Once near real-time, geo-location information is obtainable, rules can be set up to create alarms when unexpected events occur. For example, if a mobile asset on a truck stops unexpectedly, or travels outside of a pre-planned route, this would be detected with an alarm raised to prompt an appropriate response by the monitoring operator.

Probably one of the most promising technologies is the rapid expansion in the availability and effectiveness of tracking apps now available for smart phones and tablets. Why bother investing in a completely new asset tracking system when the mobile phone can do it all for you? Not to mention that everyone carries one on their person almost all the time these days. Tracking apps use the internal cellular, Wi-Fi and GPS sensors to accurately report location details; usually uploading information to the cloud and allowing restricted access to another smart device or prearranged and trusted third party. 

These apps are extremely handy; especially when you misplace your device and use the service to ‘Find My Phone’. However, it could be argued that perhaps consumers are not yet ready to divulge such specific and personal information to employers, government agencies or other third parties for fear of unwanted oversight and that always worrying concept of Big Brother. In any case, watch this space for innovative location-based systems in the coming years.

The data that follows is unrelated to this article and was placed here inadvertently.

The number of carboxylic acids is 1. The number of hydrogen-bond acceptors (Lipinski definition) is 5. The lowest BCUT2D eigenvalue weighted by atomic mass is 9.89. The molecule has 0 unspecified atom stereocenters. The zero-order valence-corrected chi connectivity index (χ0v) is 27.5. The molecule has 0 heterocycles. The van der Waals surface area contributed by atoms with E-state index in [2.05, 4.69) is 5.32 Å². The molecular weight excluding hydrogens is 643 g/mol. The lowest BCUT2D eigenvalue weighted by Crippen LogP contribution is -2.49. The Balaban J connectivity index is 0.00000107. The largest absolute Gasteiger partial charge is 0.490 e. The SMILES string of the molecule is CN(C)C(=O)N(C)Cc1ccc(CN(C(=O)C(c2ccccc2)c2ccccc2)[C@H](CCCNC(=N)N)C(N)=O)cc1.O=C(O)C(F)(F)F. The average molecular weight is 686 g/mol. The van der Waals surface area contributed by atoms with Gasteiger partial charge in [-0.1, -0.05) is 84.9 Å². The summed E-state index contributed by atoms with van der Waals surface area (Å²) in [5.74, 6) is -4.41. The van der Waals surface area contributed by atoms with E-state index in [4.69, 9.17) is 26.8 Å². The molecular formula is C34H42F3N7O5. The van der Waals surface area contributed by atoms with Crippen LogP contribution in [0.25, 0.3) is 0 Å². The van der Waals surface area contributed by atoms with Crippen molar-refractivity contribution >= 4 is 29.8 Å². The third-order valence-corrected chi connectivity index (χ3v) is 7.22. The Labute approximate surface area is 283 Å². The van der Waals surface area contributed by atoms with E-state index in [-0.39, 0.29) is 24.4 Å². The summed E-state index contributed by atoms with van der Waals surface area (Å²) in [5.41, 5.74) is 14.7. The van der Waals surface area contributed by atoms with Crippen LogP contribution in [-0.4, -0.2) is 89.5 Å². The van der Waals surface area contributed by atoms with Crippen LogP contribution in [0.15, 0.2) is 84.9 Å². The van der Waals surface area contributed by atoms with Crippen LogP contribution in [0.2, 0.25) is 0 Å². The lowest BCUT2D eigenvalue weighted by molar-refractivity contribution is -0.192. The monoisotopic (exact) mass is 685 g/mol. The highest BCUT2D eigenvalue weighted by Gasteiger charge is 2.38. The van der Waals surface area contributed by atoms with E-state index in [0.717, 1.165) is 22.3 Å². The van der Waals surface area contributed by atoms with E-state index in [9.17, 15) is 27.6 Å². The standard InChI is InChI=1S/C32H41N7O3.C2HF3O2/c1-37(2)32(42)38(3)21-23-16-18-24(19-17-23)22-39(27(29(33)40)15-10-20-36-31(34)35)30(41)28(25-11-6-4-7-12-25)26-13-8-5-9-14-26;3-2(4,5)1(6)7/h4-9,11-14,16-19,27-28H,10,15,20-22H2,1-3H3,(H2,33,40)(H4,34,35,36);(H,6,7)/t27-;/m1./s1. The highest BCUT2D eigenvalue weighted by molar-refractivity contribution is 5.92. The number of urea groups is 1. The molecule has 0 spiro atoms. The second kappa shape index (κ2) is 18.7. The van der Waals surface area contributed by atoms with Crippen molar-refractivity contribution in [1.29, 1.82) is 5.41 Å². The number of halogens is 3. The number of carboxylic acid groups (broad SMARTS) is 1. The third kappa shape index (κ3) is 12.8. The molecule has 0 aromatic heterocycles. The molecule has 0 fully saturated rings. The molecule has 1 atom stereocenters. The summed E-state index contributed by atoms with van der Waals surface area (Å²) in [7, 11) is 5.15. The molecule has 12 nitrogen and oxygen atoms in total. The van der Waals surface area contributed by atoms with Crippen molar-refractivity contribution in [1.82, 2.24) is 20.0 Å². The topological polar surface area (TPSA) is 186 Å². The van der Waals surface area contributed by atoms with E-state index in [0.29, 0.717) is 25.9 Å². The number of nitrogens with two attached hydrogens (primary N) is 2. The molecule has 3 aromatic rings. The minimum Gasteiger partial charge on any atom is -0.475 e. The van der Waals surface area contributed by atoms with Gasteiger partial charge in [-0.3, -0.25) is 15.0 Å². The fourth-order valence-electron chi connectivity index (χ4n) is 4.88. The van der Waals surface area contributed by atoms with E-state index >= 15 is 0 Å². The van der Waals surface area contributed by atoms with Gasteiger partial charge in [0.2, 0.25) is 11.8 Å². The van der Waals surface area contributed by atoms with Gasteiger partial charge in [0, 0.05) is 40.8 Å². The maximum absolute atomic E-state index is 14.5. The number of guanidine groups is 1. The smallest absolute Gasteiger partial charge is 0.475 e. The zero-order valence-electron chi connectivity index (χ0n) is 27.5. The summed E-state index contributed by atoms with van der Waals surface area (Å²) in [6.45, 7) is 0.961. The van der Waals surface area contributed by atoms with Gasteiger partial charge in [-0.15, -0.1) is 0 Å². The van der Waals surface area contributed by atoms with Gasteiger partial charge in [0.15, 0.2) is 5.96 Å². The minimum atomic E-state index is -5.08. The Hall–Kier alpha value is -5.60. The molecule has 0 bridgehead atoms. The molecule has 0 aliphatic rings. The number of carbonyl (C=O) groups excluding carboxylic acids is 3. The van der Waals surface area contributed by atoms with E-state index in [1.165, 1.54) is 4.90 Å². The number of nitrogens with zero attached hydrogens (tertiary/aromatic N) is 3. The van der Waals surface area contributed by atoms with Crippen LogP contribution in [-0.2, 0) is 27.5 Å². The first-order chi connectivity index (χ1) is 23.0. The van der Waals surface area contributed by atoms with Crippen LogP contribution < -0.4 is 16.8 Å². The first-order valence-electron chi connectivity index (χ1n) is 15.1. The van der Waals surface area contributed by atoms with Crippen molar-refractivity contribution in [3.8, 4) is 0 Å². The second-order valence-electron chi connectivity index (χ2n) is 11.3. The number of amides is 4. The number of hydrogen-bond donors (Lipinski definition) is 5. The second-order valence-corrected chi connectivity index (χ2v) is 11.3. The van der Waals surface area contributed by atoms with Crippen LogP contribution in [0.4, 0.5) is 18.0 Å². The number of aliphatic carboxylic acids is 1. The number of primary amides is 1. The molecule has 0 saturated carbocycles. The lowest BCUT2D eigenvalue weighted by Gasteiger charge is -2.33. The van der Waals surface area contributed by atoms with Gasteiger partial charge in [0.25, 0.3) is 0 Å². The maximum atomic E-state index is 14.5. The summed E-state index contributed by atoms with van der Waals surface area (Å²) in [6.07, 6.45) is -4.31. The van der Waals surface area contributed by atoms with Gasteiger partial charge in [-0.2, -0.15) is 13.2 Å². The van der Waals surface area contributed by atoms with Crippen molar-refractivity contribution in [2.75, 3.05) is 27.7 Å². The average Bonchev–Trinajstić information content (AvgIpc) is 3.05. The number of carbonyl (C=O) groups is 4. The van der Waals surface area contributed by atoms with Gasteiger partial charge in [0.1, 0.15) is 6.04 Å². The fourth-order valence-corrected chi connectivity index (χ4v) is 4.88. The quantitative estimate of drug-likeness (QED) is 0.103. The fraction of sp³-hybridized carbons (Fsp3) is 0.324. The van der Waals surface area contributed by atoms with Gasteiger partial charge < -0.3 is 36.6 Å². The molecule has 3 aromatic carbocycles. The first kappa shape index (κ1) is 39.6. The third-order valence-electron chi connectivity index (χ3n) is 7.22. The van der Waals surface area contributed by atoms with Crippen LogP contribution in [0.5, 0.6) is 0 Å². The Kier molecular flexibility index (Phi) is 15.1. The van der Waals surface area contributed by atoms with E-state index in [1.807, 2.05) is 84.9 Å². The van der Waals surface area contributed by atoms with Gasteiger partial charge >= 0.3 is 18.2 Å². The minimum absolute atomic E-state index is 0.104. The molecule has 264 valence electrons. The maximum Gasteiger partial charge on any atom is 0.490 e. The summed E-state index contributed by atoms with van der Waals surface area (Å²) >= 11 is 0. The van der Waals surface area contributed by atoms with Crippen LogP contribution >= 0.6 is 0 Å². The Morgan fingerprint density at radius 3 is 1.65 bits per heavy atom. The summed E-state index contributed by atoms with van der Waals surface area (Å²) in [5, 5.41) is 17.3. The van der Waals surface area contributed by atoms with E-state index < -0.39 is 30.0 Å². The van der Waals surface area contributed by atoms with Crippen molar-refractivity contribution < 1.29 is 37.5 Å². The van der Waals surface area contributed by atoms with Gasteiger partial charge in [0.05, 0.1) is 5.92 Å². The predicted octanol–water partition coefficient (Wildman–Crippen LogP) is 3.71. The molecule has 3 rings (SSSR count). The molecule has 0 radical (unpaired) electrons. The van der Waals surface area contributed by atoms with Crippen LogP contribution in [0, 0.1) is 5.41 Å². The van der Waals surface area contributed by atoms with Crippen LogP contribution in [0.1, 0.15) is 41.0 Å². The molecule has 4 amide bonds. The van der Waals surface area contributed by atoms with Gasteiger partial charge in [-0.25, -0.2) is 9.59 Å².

Building a strong business case to support the implementation of systems that protect attractive and portable assets can be challenging because there is a need to demonstrate an acceptable Return on Investment (ROI). 
Putting a dollar value on the benefits (in terms of preventable losses) can be tricky; especially if historic information about previous events is patchy or incomplete. 

A better way might be to connect with industry peers operating similar businesses, and share information about security incidents and loss prevention strategies. This will help to benchmark your position against industry norms; providing confidence to yourself and your management cohort that the proposed solution has merit. If in doubt, seek independent, professional advice to ensure all options have been considered and the best outcome is presented.

Shane Norton is an Associate and the Protective Security Leader for Arup in Australasia. He is also a SCEC Approved Security Zone Consultant. Contact on (02) 9320 9305 or shane.norton@arup.com